American Airlines is going the other way.

“Delta wants customers who are brand loyal and care about miles buying more expensive tickets,” said Gary Leff, who writes the airline blog View from the Wing. “It doesn’t seem to me like it is a model that’s matching the moment in the way that American Airlines has gone the opposite direction. They’ve made the mileage program more accessible and flexible,” including eliminating redeposit fees for miles used to book a flight that you decide to cancel, and points expiration for fliers under 21.

Frequent spending over frequent flying

Airlines are increasingly making it easier for travelers to earn points through their credit cards, which they heavily promote. Moreover, carriers from American to Spirit have switched to awarding points based not just on flights, but spending on members’ airline-branded credit cards.

“Even before the Covid crisis, frequent flier or loyalty programs at airlines were very reliant on third-party credit card spending and not just reliant on business and leisure travelers flying an airline and demonstrating their loyalty to the company,” said Vik Krishnan, a partner in the travel practice at McKinsey & Company consultancy, noting that roughly 60 to 70 percent of airline revenues came from credit card spending on airline cards. “That was true before Covid and after, it became more critical, as air travel volume fell off significantly.”

American claims its new earning system, which takes effect in 2022, is simpler, doing away with qualifying miles, dollars and segments in favor of loyalty points awarded for each mile flown and dollar spent. In the past, most credit card spending did not contribute to elite status; now it does.

“American is saying it’s not about spending on tickets,” Mr. Leff said. “Our profitable customers engage in different ways.” The pandemic, he added, “created an opportunity to really rethink things.”

In that spirit, perhaps it’s time to retire the term “frequent flier.” Under the new system, someone who spends a lot on their airline credit card — for business, for example — could conceivably end up with higher status than someone who flies regularly.

“It will more likely lead to more elite members,” Mr. West of UpgradedPoints said. “Everyone will still have seat selection and baggage benefits but the sexy benefits like free upgrades to business and first class, especially on long haul flights, will be more and more difficult to get.”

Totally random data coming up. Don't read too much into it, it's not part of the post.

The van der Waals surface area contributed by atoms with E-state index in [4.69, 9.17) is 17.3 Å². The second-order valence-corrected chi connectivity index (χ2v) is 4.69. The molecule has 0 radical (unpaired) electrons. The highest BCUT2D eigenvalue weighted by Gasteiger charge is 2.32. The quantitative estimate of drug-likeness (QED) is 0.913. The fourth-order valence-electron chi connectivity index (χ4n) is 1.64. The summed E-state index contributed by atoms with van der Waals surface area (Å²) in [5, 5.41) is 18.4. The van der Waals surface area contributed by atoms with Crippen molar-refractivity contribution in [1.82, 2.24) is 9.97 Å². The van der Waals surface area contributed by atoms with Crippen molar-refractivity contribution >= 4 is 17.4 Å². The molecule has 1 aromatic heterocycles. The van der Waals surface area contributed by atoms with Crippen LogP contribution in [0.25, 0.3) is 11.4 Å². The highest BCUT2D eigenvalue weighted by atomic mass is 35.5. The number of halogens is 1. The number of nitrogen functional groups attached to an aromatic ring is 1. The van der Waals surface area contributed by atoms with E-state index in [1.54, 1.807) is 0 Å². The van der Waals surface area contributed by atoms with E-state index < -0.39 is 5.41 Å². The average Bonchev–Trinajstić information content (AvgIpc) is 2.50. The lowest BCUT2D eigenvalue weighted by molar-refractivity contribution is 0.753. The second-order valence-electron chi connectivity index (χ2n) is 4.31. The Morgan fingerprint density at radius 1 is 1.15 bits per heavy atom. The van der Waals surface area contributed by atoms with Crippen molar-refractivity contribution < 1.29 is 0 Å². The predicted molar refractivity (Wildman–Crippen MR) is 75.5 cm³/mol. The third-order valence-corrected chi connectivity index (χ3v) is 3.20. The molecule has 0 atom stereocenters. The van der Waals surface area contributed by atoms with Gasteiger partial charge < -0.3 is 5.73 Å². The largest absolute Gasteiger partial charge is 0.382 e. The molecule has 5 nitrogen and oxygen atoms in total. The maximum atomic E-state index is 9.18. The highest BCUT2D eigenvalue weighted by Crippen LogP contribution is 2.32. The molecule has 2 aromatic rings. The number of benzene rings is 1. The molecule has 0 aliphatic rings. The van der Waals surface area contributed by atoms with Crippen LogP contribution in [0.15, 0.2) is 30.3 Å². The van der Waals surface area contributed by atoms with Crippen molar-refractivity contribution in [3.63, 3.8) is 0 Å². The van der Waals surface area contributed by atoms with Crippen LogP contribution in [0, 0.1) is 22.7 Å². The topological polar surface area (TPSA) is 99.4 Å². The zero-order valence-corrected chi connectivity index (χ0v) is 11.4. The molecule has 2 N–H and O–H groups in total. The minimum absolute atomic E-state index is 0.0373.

The environment is a clear winner in the transition: Qualifying through spending does away with the incentive to take “awards runs,” typically needless flights at year end taken by high-status fliers to retain their rank for the next year.

Spend now to maximize miles

As a currency that airlines alone control, the value of miles has a tendency to erode. Points hawks generally advise using them as soon as you can, as airlines may at any time increase the points required to get a free flight.

“The airlines still control how you redeem the miles and the value that you redeem them for,” Mr. Krishnan said.

He cited a seesaw scenario: On one hand, many loyalty programs recently got rid of or extended expiration dates for miles, while making more awards seats available; on the other, they raised the minimums for redemptions. Whereas a decade ago, a domestic round-trip ticket might cost 25,000 points on a flat-fee schedule, now it could be 100,000, depending on where and when you fly.

“The value you pay in miles increases with ticket prices on airlines,” Mr. Krishnan said.

To keep up with the game, you’ve got to continue earning miles, and the question remains whether American and United will follow Delta’s lead and change their Basic Economy rules. Both responded to inquiries that passengers can still earn points flying in Basic Economy and American said, through a spokeswoman, that “we don’t anticipate any changes.”

“They all look at things with a different calculus,” Mr. Lopinto of ExpertFlyer said. “Delta tends to look with the cold harsh lens of reality.”

Elaine Glusac is the Frugal Traveler columnist. Follow her on Instagram: @eglusac.